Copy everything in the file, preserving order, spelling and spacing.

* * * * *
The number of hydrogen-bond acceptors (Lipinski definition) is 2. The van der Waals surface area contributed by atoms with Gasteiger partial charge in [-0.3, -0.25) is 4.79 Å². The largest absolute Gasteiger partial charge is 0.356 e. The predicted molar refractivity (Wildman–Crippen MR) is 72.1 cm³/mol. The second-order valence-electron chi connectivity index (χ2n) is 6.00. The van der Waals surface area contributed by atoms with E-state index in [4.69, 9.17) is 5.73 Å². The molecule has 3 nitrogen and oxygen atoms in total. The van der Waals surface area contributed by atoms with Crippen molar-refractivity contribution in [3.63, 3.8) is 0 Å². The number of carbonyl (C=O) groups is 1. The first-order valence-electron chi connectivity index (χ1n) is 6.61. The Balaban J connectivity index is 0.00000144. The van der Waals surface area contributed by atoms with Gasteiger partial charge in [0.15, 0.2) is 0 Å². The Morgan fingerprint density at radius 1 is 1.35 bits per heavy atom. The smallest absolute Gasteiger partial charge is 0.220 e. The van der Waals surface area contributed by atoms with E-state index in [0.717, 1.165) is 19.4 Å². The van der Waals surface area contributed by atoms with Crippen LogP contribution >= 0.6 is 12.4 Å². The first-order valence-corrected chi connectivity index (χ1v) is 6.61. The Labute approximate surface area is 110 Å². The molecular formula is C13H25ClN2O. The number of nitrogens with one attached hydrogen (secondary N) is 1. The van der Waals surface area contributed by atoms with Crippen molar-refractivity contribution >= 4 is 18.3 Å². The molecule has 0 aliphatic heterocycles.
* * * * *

The number of hydrogen-bond acceptors (Lipinski definition) is 2. The van der Waals surface area contributed by atoms with Gasteiger partial charge in [-0.3, -0.25) is 4.79 Å². The largest absolute Gasteiger partial charge is 0.356 e. The predicted molar refractivity (Wildman–Crippen MR) is 72.1 cm³/mol. The second-order valence-electron chi connectivity index (χ2n) is 6.00. The van der Waals surface area contributed by atoms with E-state index in [4.69, 9.17) is 5.73 Å². The molecule has 3 nitrogen and oxygen atoms in total. The van der Waals surface area contributed by atoms with Crippen molar-refractivity contribution in [3.63, 3.8) is 0 Å². The number of carbonyl (C=O) groups is 1. The first-order valence-electron chi connectivity index (χ1n) is 6.61. The Balaban J connectivity index is 0.00000144. The van der Waals surface area contributed by atoms with Gasteiger partial charge in [0.15, 0.2) is 0 Å². The Morgan fingerprint density at radius 1 is 1.35 bits per heavy atom. The smallest absolute Gasteiger partial charge is 0.220 e. The van der Waals surface area contributed by atoms with E-state index in [0.717, 1.165) is 19.4 Å². The van der Waals surface area contributed by atoms with Crippen LogP contribution >= 0.6 is 12.4 Å². The first-order valence-corrected chi connectivity index (χ1v) is 6.61. The Labute approximate surface area is 110 Å². The molecular formula is C13H25ClN2O. The number of nitrogens with one attached hydrogen (secondary N) is 1. The van der Waals surface area contributed by atoms with Crippen molar-refractivity contribution >= 4 is 18.3 Å². The molecule has 0 aliphatic heterocycles.